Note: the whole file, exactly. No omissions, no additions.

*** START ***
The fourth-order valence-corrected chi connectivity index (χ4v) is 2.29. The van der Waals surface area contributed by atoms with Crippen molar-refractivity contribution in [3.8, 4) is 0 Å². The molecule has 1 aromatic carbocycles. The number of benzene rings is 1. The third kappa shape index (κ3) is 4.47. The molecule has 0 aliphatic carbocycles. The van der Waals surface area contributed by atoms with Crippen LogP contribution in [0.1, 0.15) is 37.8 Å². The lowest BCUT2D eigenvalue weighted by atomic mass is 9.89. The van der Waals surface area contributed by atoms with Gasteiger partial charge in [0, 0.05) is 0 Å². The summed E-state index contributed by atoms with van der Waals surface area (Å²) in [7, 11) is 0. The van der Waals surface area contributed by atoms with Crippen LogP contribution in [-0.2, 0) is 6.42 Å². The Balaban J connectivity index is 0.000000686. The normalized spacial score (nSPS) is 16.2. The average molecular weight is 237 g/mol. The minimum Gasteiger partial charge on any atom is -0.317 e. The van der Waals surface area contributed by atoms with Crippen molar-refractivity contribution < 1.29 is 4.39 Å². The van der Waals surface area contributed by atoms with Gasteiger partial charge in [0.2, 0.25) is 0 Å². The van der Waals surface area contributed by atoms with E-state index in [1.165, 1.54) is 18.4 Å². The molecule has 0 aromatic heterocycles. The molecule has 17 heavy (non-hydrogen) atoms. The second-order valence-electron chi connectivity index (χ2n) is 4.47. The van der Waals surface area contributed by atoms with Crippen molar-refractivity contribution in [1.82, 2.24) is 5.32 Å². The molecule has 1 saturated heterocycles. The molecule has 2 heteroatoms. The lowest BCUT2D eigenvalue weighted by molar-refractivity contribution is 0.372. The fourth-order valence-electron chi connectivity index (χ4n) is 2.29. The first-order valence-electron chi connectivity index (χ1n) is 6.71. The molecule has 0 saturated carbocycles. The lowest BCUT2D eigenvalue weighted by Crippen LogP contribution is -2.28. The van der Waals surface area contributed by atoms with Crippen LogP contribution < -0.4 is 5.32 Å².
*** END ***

The fourth-order valence-corrected chi connectivity index (χ4v) is 2.29. The van der Waals surface area contributed by atoms with Crippen molar-refractivity contribution in [3.8, 4) is 0 Å². The molecule has 1 aromatic carbocycles. The number of benzene rings is 1. The third kappa shape index (κ3) is 4.47. The molecule has 0 aliphatic carbocycles. The van der Waals surface area contributed by atoms with Crippen LogP contribution in [0.1, 0.15) is 37.8 Å². The lowest BCUT2D eigenvalue weighted by atomic mass is 9.89. The van der Waals surface area contributed by atoms with Gasteiger partial charge in [0, 0.05) is 0 Å². The summed E-state index contributed by atoms with van der Waals surface area (Å²) in [7, 11) is 0. The van der Waals surface area contributed by atoms with Crippen LogP contribution in [-0.2, 0) is 6.42 Å². The Balaban J connectivity index is 0.000000686. The normalized spacial score (nSPS) is 16.2. The average molecular weight is 237 g/mol. The minimum Gasteiger partial charge on any atom is -0.317 e. The van der Waals surface area contributed by atoms with Crippen molar-refractivity contribution < 1.29 is 4.39 Å². The van der Waals surface area contributed by atoms with Gasteiger partial charge in [0.2, 0.25) is 0 Å². The van der Waals surface area contributed by atoms with E-state index in [1.165, 1.54) is 18.4 Å². The molecule has 0 aromatic heterocycles. The molecule has 17 heavy (non-hydrogen) atoms. The second-order valence-electron chi connectivity index (χ2n) is 4.47. The van der Waals surface area contributed by atoms with Crippen molar-refractivity contribution in [1.82, 2.24) is 5.32 Å². The molecule has 1 saturated heterocycles. The molecule has 2 heteroatoms. The lowest BCUT2D eigenvalue weighted by molar-refractivity contribution is 0.372. The fourth-order valence-electron chi connectivity index (χ4n) is 2.29. The first-order valence-electron chi connectivity index (χ1n) is 6.71. The molecule has 0 saturated carbocycles. The lowest BCUT2D eigenvalue weighted by Crippen LogP contribution is -2.28. The van der Waals surface area contributed by atoms with Crippen LogP contribution < -0.4 is 5.32 Å².